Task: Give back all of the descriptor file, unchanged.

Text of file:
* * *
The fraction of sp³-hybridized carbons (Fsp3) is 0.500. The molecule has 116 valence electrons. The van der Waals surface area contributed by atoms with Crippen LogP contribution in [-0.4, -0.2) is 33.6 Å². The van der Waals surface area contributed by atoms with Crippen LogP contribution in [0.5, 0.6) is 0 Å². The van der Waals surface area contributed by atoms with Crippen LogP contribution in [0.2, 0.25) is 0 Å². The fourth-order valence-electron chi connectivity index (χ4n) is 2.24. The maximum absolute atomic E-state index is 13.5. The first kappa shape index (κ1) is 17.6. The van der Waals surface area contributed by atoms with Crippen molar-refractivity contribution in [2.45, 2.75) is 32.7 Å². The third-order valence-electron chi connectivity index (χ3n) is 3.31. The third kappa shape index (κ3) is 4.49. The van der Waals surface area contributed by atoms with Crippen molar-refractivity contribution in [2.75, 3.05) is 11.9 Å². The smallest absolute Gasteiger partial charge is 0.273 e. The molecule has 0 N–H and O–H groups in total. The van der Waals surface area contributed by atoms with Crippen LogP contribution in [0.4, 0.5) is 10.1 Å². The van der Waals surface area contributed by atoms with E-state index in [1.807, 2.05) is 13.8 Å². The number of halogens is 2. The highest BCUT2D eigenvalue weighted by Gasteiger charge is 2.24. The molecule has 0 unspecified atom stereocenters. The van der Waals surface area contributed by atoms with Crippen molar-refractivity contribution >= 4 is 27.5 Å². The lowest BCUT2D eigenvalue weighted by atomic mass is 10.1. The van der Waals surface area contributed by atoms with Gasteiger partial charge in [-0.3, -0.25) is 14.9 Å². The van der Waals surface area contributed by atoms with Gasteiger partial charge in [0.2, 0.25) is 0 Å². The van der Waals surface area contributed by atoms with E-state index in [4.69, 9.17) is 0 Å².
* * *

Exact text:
The fraction of sp³-hybridized carbons (Fsp3) is 0.500. The molecule has 116 valence electrons. The van der Waals surface area contributed by atoms with Crippen LogP contribution in [-0.4, -0.2) is 33.6 Å². The van der Waals surface area contributed by atoms with Crippen LogP contribution in [0.5, 0.6) is 0 Å². The van der Waals surface area contributed by atoms with Crippen LogP contribution in [0.2, 0.25) is 0 Å². The fourth-order valence-electron chi connectivity index (χ4n) is 2.24. The maximum absolute atomic E-state index is 13.5. The first kappa shape index (κ1) is 17.6. The van der Waals surface area contributed by atoms with Crippen molar-refractivity contribution in [2.45, 2.75) is 32.7 Å². The third-order valence-electron chi connectivity index (χ3n) is 3.31. The third kappa shape index (κ3) is 4.49. The van der Waals surface area contributed by atoms with Crippen molar-refractivity contribution in [2.75, 3.05) is 11.9 Å². The smallest absolute Gasteiger partial charge is 0.273 e. The molecule has 0 N–H and O–H groups in total. The van der Waals surface area contributed by atoms with Crippen LogP contribution in [0.4, 0.5) is 10.1 Å². The van der Waals surface area contributed by atoms with E-state index in [1.807, 2.05) is 13.8 Å². The number of halogens is 2. The highest BCUT2D eigenvalue weighted by Gasteiger charge is 2.24. The molecule has 0 unspecified atom stereocenters. The van der Waals surface area contributed by atoms with Crippen molar-refractivity contribution >= 4 is 27.5 Å². The lowest BCUT2D eigenvalue weighted by atomic mass is 10.1. The van der Waals surface area contributed by atoms with Gasteiger partial charge in [-0.3, -0.25) is 14.9 Å². The van der Waals surface area contributed by atoms with Gasteiger partial charge in [0.2, 0.25) is 0 Å². The van der Waals surface area contributed by atoms with E-state index in [4.69, 9.17) is 0 Å².